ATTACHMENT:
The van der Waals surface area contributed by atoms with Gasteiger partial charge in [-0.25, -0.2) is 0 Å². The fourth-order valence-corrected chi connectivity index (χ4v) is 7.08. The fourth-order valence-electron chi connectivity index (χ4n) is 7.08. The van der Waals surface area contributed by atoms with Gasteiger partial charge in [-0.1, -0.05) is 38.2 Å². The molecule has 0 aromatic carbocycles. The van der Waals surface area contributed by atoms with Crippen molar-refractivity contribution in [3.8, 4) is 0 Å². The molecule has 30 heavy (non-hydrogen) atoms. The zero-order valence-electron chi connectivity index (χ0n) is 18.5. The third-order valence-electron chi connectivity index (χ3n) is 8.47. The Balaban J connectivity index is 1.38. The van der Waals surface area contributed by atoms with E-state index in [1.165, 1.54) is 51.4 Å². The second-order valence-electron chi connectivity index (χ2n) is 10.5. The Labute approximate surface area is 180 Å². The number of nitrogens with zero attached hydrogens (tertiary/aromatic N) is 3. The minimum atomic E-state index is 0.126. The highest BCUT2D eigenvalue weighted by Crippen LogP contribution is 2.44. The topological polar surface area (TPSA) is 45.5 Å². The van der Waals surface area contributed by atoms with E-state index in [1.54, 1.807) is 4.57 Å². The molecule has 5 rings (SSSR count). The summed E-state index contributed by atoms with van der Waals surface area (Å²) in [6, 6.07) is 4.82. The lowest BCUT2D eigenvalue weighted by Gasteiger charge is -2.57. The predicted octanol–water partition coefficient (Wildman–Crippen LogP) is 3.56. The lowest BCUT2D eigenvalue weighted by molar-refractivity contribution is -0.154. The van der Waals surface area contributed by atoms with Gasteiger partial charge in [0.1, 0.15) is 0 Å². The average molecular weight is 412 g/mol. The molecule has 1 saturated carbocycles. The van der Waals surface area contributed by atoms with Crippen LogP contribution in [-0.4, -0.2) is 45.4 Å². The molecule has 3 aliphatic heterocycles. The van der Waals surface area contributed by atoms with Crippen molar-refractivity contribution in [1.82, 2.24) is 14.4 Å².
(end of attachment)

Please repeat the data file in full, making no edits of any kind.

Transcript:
The van der Waals surface area contributed by atoms with Gasteiger partial charge in [-0.25, -0.2) is 0 Å². The fourth-order valence-corrected chi connectivity index (χ4v) is 7.08. The fourth-order valence-electron chi connectivity index (χ4n) is 7.08. The van der Waals surface area contributed by atoms with Gasteiger partial charge in [-0.1, -0.05) is 38.2 Å². The molecule has 0 aromatic carbocycles. The van der Waals surface area contributed by atoms with Crippen molar-refractivity contribution in [3.8, 4) is 0 Å². The molecule has 30 heavy (non-hydrogen) atoms. The zero-order valence-electron chi connectivity index (χ0n) is 18.5. The third-order valence-electron chi connectivity index (χ3n) is 8.47. The Balaban J connectivity index is 1.38. The van der Waals surface area contributed by atoms with E-state index in [1.165, 1.54) is 51.4 Å². The second-order valence-electron chi connectivity index (χ2n) is 10.5. The Labute approximate surface area is 180 Å². The number of nitrogens with zero attached hydrogens (tertiary/aromatic N) is 3. The minimum atomic E-state index is 0.126. The highest BCUT2D eigenvalue weighted by Crippen LogP contribution is 2.44. The topological polar surface area (TPSA) is 45.5 Å². The van der Waals surface area contributed by atoms with E-state index in [1.54, 1.807) is 4.57 Å². The molecule has 5 rings (SSSR count). The summed E-state index contributed by atoms with van der Waals surface area (Å²) in [6, 6.07) is 4.82. The lowest BCUT2D eigenvalue weighted by Gasteiger charge is -2.57. The predicted octanol–water partition coefficient (Wildman–Crippen LogP) is 3.56. The lowest BCUT2D eigenvalue weighted by molar-refractivity contribution is -0.154. The van der Waals surface area contributed by atoms with Gasteiger partial charge in [0.1, 0.15) is 0 Å². The average molecular weight is 412 g/mol. The molecule has 1 saturated carbocycles. The van der Waals surface area contributed by atoms with Crippen LogP contribution in [-0.4, -0.2) is 45.4 Å². The molecule has 3 aliphatic heterocycles. The van der Waals surface area contributed by atoms with Crippen molar-refractivity contribution in [1.82, 2.24) is 14.4 Å².